Lotteries End for Ever

The Art of Advertising: an exhibition in waiting. Blog post 1


Sadly, The Art of Advertising closed, due to the Coronavirus pandemic, just 12 days after it opened.  While awaiting events (and, we hope, its re-opening) we are bringing you a series of blog posts featuring the exhibits, with additional contextualisation drawing on related material in the John Johnson Collection.

One of the three principal themes of the exhibition is Printing and we were very fortunate to draw on the expertise of Prof. Michael Twyman for the descriptions of printing processes in the first case, which is devoted to the major printing techniques used in the 18th century to the 1930s (the period of the exhibition).  Michael also identified the printing processes of all the 230 exhibits. 

The other exhibition themes are the birth of Commercial Art and advertising as a resource for social history.

Lotteries End for Ever

Lotteries End for Ever poster
Lotteries End for Ever poster
JJColl: Posters, Lotteries


This poster combines a striking woodcut image with lettering cut on wood in imitation of the latest display types of the period.

Woodcutting is the oldest of the processes used for printing images. Parts of a wood block are removed by gouges and knives, leaving the areas to be printed standing in relief so that they can be inked and printed under pressure on a press. Though woodcutting was capable of refined images, by the early 19th century it was mainly used, as in this example, for relatively crude popular work. Wood blocks were capable of withstanding long print runs and could be printed along with type.

Lottery advertising was often innovative, incorporating printed colour (as here), hand-colouring, Congreve compound plate printing (fig. 3), stick men, verse, acrostics,  etc. The last state lottery was drawn on 18 July 1826.  The John Johnson Collection includes an extensive collection of lottery bills, all digitised and available through our ProQuest project (free in the UK).


Carroll lottery bill for the last lottery, 18 July 1826
Fig. 3. Lottery bill for the last lottery, issued by Carrroll (Congreve Compound Plate Printing). JJColl Lotteries vol. 3 (3)
Hazard lottery bill, showing the drawing of the last lottery.
Fig. 4. Hazard lottery bill, showing the drawing of the last lottery. JJColl: Lotteries vol. 13 (6)











At Christmas or New Year, in the hope of a gratuity, bellmen and lamplighters distributed verses, known generically as Bellmen’s verses.  There are some 132 of these in the John Johnson Collection. Minimal records can be seen on our online catalogue   (Browse: set scrollbar to Shelfmarks: type Bellmen).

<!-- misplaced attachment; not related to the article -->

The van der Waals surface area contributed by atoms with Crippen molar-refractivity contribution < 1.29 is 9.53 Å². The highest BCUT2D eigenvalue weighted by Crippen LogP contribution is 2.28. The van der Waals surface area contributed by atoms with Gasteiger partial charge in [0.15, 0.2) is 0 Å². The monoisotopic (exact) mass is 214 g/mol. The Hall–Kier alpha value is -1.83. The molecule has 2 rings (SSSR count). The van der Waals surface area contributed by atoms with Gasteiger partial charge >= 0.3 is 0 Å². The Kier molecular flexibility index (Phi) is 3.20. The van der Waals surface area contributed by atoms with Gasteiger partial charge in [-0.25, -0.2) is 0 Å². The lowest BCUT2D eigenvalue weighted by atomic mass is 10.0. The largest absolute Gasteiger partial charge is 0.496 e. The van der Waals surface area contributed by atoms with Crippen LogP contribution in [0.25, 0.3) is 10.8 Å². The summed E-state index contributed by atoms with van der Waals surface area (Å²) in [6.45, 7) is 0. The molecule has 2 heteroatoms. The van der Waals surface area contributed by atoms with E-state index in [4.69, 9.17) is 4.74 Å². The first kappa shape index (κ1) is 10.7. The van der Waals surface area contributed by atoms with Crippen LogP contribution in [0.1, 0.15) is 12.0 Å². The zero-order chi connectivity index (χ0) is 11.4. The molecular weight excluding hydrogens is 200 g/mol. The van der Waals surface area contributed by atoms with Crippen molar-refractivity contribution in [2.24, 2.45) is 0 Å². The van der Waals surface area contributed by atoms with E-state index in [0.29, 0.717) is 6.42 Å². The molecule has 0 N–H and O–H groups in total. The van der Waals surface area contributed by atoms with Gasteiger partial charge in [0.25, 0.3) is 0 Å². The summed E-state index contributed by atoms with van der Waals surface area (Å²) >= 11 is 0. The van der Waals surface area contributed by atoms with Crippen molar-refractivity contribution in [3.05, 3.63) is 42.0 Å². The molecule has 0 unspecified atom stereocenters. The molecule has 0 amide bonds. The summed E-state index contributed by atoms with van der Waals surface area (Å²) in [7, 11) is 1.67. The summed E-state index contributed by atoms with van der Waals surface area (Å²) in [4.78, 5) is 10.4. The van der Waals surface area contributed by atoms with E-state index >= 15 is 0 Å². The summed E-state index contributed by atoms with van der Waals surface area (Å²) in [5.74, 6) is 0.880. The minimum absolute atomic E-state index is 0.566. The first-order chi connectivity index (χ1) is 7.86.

A copy of verses, from C.H. Reynell, Printer, No. 21, Piccadilly, London, for the year 1815
Fig. 5. Bellman’s Verse
A copy of verses, from C.H. Reynell, Printer, No. 21, Piccadilly, London, for the year 1815. JJColl Bellman’s Verses.

Other examples of images of bellmen in advertising, include the following.

Advertisement for Tregoning's Museum of Fancy Goods
Fig. 6. Advertisement for Tregoning’s Museum of Fancy Goods, featuring a bellman. JJColl: Provincial Booktrade 1 (37a)



Advertisement with image of a bellman: T. Dutton
Fig. 7. O Yes! O Yes! O Yes! T. Dutton, boots and shoes. Advertisement with image of a bellman. JJColl: Bazaars and Sales 1 (36)





Actors, Actresses and Entertainers in the John Johnson Collection: a brief guide

Actors, Actresses and Entertainers in the John Johnson Collection: a brief guide to resources


Programme for Albert Chevalier's performances at St. James's Hall, Piccadilly, 26 & 27 May 1895.
Programme for Albert Chevalier’s performances at St. James’s Hall, Piccadilly, 26 & 27 May 1895. JJColl: Actors, Actresses and Entertainers 1 (21)

An index to our Actors, Actresses and Entertainers section is online.  However, the resources of the John Johnson Collection for the theatre or family historian go far beyond these nine boxes. Detailed metadata enable users to locate references to performers in thousands of playbills, programmes, prints, music titles, advertisements and other ephemera.

All records are in our online catalogue: (browse: name index).

For the 18th century, images of Entertainment ephemera are available through Digital.Bodleian (under Ephemera).

Playbill for The Rivals, Bridgnorth 2 December 1795
This Bridgnorth playbill of 2 December 1795 announces the appearance of Jane Kemble (youngest sister of Sarah Siddons) in Sheridan’s comedy The Rivals. JJColl: Provincial Playbills box Bradford-Cambridge (10)

For the 19th century, images of more than 20,700 theatrical and non-theatrical Entertainment ephemera can be found on the ProQuest site: The John Johnson Collection: an archive of printed ephemera This is available free to all in the UK (click on Access this collection or use the direct geoloc url

English Opera House programme, [June 18th, 1892]
Advertisement for Mdme Sarah Bernhardt’s ‘Diaphane’ face oowder in a Royal English Opera House programme for her appearance in Victorien Sardou’s ‘La Tosca’, [June 18th, 1892]. JJ Coll: London Playbills Palace box 1 (7)










For the 20th century to 1960 there are no digital images, but our online catalogue includes detailed records for London theatres A-P and basic records for Provincial theatre. For the period after 1960, we are continuing to collect and to sort theatre programmes, which are kept by theatre and arranged chronologically. There are currently no finding aids.